The advantages of being able to locate people who are vulnerable to specific diseases will increase as genetic testing becomes more routine. It is already possible to determine who might be most at risk of breast cancer and prostate cancer as a result of family history. Add to this the evidence that particular diet and exposure to environmental factors can further increase risk, then it is evident that individuals can be identified and offered treatments that could save their lives, many years before they become ill. In the case of cancers, perhaps only the individual is involved, but for infectious diseases, it is the whole of society that is at risk if someone contracts one of the new strains of influenza or if someone chooses not to be vaccinated against rubella. In Chinese airports, all visitors are screened for fever and refused entry if they tested positive; in cities the public are monitored in the same way. Similar approaches may be necessary in the UK if potential carriers cannot otherwise be identified.
It is estimated that 72 per cent of people volunteered to perform a charitable act at least once during 2012, a rise from 65 per cent the previous year. About four out of every 10 volunteers offer their services formally to one or more organisations. The remainder volunteer informally by helping out a friend or a neighbour. Around 50 per cent volunteered at least once a month in the past year, up from 41 per cent on the previous year. Most have retired, many of them before the statutory retirement age. Those who don't feel able to offer time have offered their financial support at a time when the funding available from sources such as the National Lottery has been decreasing. Despite economic austerity, donations to charities have been increasing; 74 per cent said they had given to charity at least once in the previous month, up from 72 per cent the previous year.
Strikingly, 78 per cent of people strongly believe that they are part of their local neighbourhood, an increase from 70 per cent 10 years previously. Community cohesion is stronger than ever: 87 per cent of people believe their local area is a place where people from different backgrounds get on well together, compared to 80 per cent in 2003.
The role of volunteers in supporting vulnerable people is therefore likely to increase over the next decade, perhaps exploiting the success of the army of volunteers that was highly successful in London during the Olympic and Paralympic games. The greatest role for such volunteers may be in providing informal care for older people. Already the UK has some seven million informal carers whose value, in monetary terms, has been calculated to be more than the combined budgets of the NHS and social care. Maintaining or extending this provision will help to support services in the future, and may be supported by technology.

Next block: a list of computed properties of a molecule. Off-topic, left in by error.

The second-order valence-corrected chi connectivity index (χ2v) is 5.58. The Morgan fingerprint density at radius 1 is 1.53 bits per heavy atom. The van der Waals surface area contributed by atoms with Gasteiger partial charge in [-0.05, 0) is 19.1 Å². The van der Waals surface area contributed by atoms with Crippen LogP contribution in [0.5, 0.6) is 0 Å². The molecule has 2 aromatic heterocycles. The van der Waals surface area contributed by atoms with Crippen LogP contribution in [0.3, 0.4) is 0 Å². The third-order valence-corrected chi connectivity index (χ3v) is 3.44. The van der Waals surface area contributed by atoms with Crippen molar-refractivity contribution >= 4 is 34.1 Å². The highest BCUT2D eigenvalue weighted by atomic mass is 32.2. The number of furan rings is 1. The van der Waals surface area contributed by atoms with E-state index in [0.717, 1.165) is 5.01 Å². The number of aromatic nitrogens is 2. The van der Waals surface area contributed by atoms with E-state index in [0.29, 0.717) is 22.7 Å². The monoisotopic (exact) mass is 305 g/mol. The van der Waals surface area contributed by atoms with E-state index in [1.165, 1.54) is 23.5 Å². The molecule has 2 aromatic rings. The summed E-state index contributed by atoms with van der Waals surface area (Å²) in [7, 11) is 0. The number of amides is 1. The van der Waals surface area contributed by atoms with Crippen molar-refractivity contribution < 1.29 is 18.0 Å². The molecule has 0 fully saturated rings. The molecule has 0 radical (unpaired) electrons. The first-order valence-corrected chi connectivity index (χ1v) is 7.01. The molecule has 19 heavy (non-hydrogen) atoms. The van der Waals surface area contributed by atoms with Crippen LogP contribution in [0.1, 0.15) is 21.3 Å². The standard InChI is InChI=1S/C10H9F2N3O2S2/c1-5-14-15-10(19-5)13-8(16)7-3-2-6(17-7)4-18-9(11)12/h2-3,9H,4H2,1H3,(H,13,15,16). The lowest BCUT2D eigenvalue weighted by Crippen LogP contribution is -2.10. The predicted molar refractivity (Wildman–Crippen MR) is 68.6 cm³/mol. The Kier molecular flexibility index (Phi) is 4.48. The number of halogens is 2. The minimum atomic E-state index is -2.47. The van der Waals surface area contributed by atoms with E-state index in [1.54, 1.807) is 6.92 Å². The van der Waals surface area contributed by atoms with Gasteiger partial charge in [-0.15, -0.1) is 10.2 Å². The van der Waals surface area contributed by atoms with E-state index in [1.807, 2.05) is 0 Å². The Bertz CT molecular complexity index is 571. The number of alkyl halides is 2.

Whilst there is ample evidence to suggest that telecare services support informal carers as much as (if not more than) the people that they are caring for, it is the potential for utilising the internet and apps to make their role easier to coordinate and, hence, more effective that is likely to be most successful moving forward.
Many of these focus on particular tasks that informal carers can help offer to older people such as organising their medication. A pillbox program is just one feature of an app called Balance. It also includes sections for caregiving tips, notes for the doctor and the patient's appointments, plus a 'learning section' with articles on aspects of Alzheimer's and an RSS feed for news about the disease. Tyze is another multi-functional app; it allows carers to:
- Organise appointments
- Plan outings
- Share stories
- Send updates to other family members
Another application is Rally Round which helps carers to organise someone to perform little jobs, often on a temporary basis, when someone has dementia, physical frailty, or is recovering from accident or illness. Similar applications are MeMaxi and Finerday.
The High Street
The shape and appearance of UK shopping centres have been changing for half a century. People complain that centres are losing their identity, with one town looking like every other both in terms of the stores and in terms of the layout. But there are three trends which are having a profound impact on many of the most vulnerable people in society:
- Centres lock their doors at 6pm or, in some cases, 10pm - thus denying people who suffer from claustrophobia from window shopping at times when other shoppers have left
- Out of town shopping malls - these US style centres are ideal for people in cars because they offer free parking which is essential for people who want to buy larger items, but difficult for people who have no transport and who must rely on public transport that is often deficient
- The rise of online shopping - which means that many potential shoppers only visit High Street stores to check the prices before returning home to make a purchase online.
It is the third of these effects that has the greatest potential for changing the High Street for ever, and it is making life for traditional retailers increasingly difficult at a time when high rents are crippling stores large and small. It is difficult to see how this trend is likely to change because consolidation in banking and estate agencies is already forcing the closure of other High Street players, while additional pressures on pubs has led to the closure of thousands of pubs every year.